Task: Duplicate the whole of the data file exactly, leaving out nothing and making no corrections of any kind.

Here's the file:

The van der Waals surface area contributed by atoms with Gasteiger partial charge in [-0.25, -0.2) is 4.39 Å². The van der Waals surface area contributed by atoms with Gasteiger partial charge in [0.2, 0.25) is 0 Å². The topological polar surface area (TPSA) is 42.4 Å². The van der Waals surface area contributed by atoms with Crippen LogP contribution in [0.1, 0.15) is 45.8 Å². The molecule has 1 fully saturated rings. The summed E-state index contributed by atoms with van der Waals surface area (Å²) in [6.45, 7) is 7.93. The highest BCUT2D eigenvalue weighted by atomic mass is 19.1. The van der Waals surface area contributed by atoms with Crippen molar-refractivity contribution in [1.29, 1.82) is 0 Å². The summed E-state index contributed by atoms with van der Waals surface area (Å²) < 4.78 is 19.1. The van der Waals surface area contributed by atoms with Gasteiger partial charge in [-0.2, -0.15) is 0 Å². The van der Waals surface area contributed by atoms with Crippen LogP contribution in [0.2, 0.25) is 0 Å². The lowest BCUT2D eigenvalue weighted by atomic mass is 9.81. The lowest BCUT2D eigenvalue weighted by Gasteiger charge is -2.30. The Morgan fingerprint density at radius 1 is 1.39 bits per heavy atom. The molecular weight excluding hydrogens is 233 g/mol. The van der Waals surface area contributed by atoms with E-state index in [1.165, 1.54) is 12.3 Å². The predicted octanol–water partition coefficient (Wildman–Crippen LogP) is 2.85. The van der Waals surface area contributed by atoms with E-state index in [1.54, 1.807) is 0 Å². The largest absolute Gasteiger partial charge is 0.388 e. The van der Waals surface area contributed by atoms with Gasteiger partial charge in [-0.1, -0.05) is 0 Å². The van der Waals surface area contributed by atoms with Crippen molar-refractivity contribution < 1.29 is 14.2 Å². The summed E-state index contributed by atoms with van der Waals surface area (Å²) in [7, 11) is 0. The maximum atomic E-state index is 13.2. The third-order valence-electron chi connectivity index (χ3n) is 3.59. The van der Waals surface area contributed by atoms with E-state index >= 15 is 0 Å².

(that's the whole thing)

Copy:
The van der Waals surface area contributed by atoms with Gasteiger partial charge in [-0.25, -0.2) is 4.39 Å². The van der Waals surface area contributed by atoms with Gasteiger partial charge in [0.2, 0.25) is 0 Å². The topological polar surface area (TPSA) is 42.4 Å². The van der Waals surface area contributed by atoms with Crippen LogP contribution in [0.1, 0.15) is 45.8 Å². The molecule has 1 fully saturated rings. The summed E-state index contributed by atoms with van der Waals surface area (Å²) in [6.45, 7) is 7.93. The highest BCUT2D eigenvalue weighted by atomic mass is 19.1. The van der Waals surface area contributed by atoms with Crippen molar-refractivity contribution in [1.29, 1.82) is 0 Å². The summed E-state index contributed by atoms with van der Waals surface area (Å²) < 4.78 is 19.1. The van der Waals surface area contributed by atoms with Gasteiger partial charge in [-0.2, -0.15) is 0 Å². The van der Waals surface area contributed by atoms with Crippen LogP contribution in [0.2, 0.25) is 0 Å². The lowest BCUT2D eigenvalue weighted by atomic mass is 9.81. The lowest BCUT2D eigenvalue weighted by Gasteiger charge is -2.30. The Morgan fingerprint density at radius 1 is 1.39 bits per heavy atom. The molecular weight excluding hydrogens is 233 g/mol. The van der Waals surface area contributed by atoms with E-state index in [1.165, 1.54) is 12.3 Å². The predicted octanol–water partition coefficient (Wildman–Crippen LogP) is 2.85. The van der Waals surface area contributed by atoms with E-state index in [1.54, 1.807) is 0 Å². The largest absolute Gasteiger partial charge is 0.388 e. The van der Waals surface area contributed by atoms with Gasteiger partial charge in [-0.1, -0.05) is 0 Å². The van der Waals surface area contributed by atoms with Crippen molar-refractivity contribution < 1.29 is 14.2 Å². The summed E-state index contributed by atoms with van der Waals surface area (Å²) in [7, 11) is 0. The maximum atomic E-state index is 13.2. The third-order valence-electron chi connectivity index (χ3n) is 3.59. The van der Waals surface area contributed by atoms with E-state index >= 15 is 0 Å².